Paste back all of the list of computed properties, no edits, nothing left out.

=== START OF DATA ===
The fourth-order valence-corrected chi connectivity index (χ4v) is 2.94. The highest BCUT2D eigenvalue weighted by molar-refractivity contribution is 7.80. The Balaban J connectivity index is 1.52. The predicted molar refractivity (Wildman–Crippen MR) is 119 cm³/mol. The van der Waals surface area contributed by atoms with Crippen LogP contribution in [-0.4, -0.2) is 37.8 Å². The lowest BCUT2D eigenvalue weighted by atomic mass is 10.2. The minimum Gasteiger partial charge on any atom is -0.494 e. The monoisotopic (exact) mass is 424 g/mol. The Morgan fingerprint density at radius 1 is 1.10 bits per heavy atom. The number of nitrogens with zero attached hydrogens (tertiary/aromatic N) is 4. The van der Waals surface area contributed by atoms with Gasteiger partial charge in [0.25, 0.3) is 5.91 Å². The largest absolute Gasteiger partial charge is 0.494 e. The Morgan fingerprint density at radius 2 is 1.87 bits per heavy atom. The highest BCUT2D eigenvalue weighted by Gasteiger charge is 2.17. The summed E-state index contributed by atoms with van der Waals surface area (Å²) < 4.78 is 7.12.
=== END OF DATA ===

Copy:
The fourth-order valence-corrected chi connectivity index (χ4v) is 2.94. The highest BCUT2D eigenvalue weighted by molar-refractivity contribution is 7.80. The Balaban J connectivity index is 1.52. The predicted molar refractivity (Wildman–Crippen MR) is 119 cm³/mol. The van der Waals surface area contributed by atoms with Crippen LogP contribution in [-0.4, -0.2) is 37.8 Å². The lowest BCUT2D eigenvalue weighted by atomic mass is 10.2. The minimum Gasteiger partial charge on any atom is -0.494 e. The monoisotopic (exact) mass is 424 g/mol. The Morgan fingerprint density at radius 1 is 1.10 bits per heavy atom. The number of nitrogens with zero attached hydrogens (tertiary/aromatic N) is 4. The van der Waals surface area contributed by atoms with Gasteiger partial charge in [0.25, 0.3) is 5.91 Å². The largest absolute Gasteiger partial charge is 0.494 e. The Morgan fingerprint density at radius 2 is 1.87 bits per heavy atom. The highest BCUT2D eigenvalue weighted by Gasteiger charge is 2.17. The summed E-state index contributed by atoms with van der Waals surface area (Å²) < 4.78 is 7.12.